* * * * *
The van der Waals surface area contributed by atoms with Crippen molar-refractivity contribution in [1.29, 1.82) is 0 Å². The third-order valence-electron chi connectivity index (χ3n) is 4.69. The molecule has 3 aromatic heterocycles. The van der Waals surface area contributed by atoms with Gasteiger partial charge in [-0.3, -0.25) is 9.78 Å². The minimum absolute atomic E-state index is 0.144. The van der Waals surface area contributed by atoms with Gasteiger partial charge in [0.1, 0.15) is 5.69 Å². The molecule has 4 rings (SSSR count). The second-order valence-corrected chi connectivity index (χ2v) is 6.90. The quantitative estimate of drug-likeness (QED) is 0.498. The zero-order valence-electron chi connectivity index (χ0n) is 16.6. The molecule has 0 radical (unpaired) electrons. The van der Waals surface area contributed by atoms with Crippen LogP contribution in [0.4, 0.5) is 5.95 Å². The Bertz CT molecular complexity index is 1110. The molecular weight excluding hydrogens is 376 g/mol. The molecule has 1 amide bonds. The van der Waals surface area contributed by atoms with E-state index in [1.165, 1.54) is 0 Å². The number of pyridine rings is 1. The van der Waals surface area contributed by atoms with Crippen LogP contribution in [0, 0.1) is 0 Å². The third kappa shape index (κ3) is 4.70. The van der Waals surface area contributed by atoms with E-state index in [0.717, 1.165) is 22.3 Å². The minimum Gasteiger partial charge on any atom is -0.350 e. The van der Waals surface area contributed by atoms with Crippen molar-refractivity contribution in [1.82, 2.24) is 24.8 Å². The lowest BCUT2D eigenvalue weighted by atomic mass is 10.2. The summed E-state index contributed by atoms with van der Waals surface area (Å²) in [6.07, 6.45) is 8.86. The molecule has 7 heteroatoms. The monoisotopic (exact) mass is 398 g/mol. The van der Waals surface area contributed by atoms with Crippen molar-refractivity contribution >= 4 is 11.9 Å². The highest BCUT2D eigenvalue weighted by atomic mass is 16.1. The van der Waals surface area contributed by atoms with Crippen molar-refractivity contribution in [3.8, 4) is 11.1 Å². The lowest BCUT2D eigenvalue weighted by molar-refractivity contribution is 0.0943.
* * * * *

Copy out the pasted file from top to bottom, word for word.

The van der Waals surface area contributed by atoms with Crippen molar-refractivity contribution in [1.29, 1.82) is 0 Å². The third-order valence-electron chi connectivity index (χ3n) is 4.69. The molecule has 3 aromatic heterocycles. The van der Waals surface area contributed by atoms with Gasteiger partial charge in [-0.3, -0.25) is 9.78 Å². The minimum absolute atomic E-state index is 0.144. The van der Waals surface area contributed by atoms with Gasteiger partial charge in [0.1, 0.15) is 5.69 Å². The molecule has 4 rings (SSSR count). The second-order valence-corrected chi connectivity index (χ2v) is 6.90. The quantitative estimate of drug-likeness (QED) is 0.498. The zero-order valence-electron chi connectivity index (χ0n) is 16.6. The molecule has 0 radical (unpaired) electrons. The van der Waals surface area contributed by atoms with Crippen LogP contribution in [0.4, 0.5) is 5.95 Å². The Bertz CT molecular complexity index is 1110. The molecular weight excluding hydrogens is 376 g/mol. The molecule has 1 amide bonds. The van der Waals surface area contributed by atoms with E-state index in [1.165, 1.54) is 0 Å². The number of pyridine rings is 1. The van der Waals surface area contributed by atoms with Crippen LogP contribution in [0, 0.1) is 0 Å². The third kappa shape index (κ3) is 4.70. The van der Waals surface area contributed by atoms with E-state index in [0.717, 1.165) is 22.3 Å². The minimum Gasteiger partial charge on any atom is -0.350 e. The van der Waals surface area contributed by atoms with Crippen molar-refractivity contribution in [1.82, 2.24) is 24.8 Å². The lowest BCUT2D eigenvalue weighted by atomic mass is 10.2. The summed E-state index contributed by atoms with van der Waals surface area (Å²) in [6.07, 6.45) is 8.86. The molecule has 7 heteroatoms. The monoisotopic (exact) mass is 398 g/mol. The van der Waals surface area contributed by atoms with Crippen molar-refractivity contribution >= 4 is 11.9 Å². The highest BCUT2D eigenvalue weighted by atomic mass is 16.1. The van der Waals surface area contributed by atoms with Crippen molar-refractivity contribution in [3.8, 4) is 11.1 Å². The lowest BCUT2D eigenvalue weighted by molar-refractivity contribution is 0.0943.